SOUTH ORANGE, NJ, Oct. 13, 2020 (GLOBE NEWSWIRE) -- via NewMediaWire -- Nephros, Inc. (NASDAQ:NEPH), a commercial-stage company that develops and sells high performance water purification products and pathogen detection systems to the medical and commercial markets, today announced availability of DialyPath™, an assay that estimates endotoxin levels in dialysis water samples.
Water sampling is generally required in dialysis clinics to ensure that no waterborne contamination is present. Of particular interest are endotoxins, which are gram-negative bacterial fragments that can cause inflammation and other complications in dialysis patients. DialyPath is an on-site test that measures endotoxin levels in about two hours.
DialyPath results correlate highly (R2>0.95) with data from the limulus amebocyte lysate (LAL) assay, currently the industry standard for endotoxin measurement (EU/ml). DialyPath uses qPCR technology to quantify DNA target segments in a water sample, which are matched to a DNA segment that is found in all gram-negative bacteria. From these results, DialyPath uses proprietary algorithms to estimate the number of endotoxin units in a dialysis water sample.
"We are very excited to launch DialyPath," said Kimothy Smith, DVM, PhD, Vice President of Pathogen Detection Systems at Nephros. "It is an extremely sensitive assay, with a 0.001 EU/ml lower limit of quantification (LLOQ), compared to an LLOQ of 0.1 EU/ml for most LAL assays."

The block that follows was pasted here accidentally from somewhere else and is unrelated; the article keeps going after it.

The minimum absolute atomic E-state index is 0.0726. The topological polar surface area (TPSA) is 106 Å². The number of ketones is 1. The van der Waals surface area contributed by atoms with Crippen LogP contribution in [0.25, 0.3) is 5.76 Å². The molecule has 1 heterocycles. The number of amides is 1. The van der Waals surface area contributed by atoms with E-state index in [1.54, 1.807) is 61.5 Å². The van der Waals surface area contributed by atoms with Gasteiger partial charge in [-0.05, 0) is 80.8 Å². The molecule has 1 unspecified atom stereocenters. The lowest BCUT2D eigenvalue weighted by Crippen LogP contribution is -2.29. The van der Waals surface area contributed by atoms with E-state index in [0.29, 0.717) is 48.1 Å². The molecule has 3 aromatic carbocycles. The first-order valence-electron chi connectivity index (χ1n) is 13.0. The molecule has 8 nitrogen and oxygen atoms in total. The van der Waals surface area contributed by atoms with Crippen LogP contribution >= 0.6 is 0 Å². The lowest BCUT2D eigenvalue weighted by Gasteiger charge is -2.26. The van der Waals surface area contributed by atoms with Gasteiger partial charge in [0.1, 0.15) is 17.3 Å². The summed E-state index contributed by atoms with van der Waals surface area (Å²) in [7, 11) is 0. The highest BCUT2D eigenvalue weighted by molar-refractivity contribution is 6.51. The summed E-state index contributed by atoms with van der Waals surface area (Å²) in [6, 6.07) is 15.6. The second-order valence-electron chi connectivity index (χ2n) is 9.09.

Dr. Smith continued, "Water sampling today is largely performed at off-site laboratories, typically requiring 2-3 days to produce actionable results. By comparison, DialyPath is an on-site test, providing results within 2 hours. This will allow biomedical engineers to more quickly diagnose, correct and recommission dialysis water treatment systems. "
DialyPath was designed to deliver real-time endotoxin data to biomedical engineers in dialysis clinics and hospitals, who need to make decisions on dialysis water systems for patient well-being. With broader market experience and validation, Nephros believes that DialyPath could replace the LAL assay for the routine testing of dialysis water and dialysate. Nephros is currently generating a large data set to validate DialyPath for a wide range of on-site conditions and water samples and plans to publish this data in a peer-reviewed journal in the future.
It is also worth noting that the LAL assay requires the use of blood cells from the Atlantic horseshoe crab, which is an endangered species. DialyPath does not require the use of horseshoe crabs. It utilizes only materials from synthetic chemistry and bacterial cell culture extractions.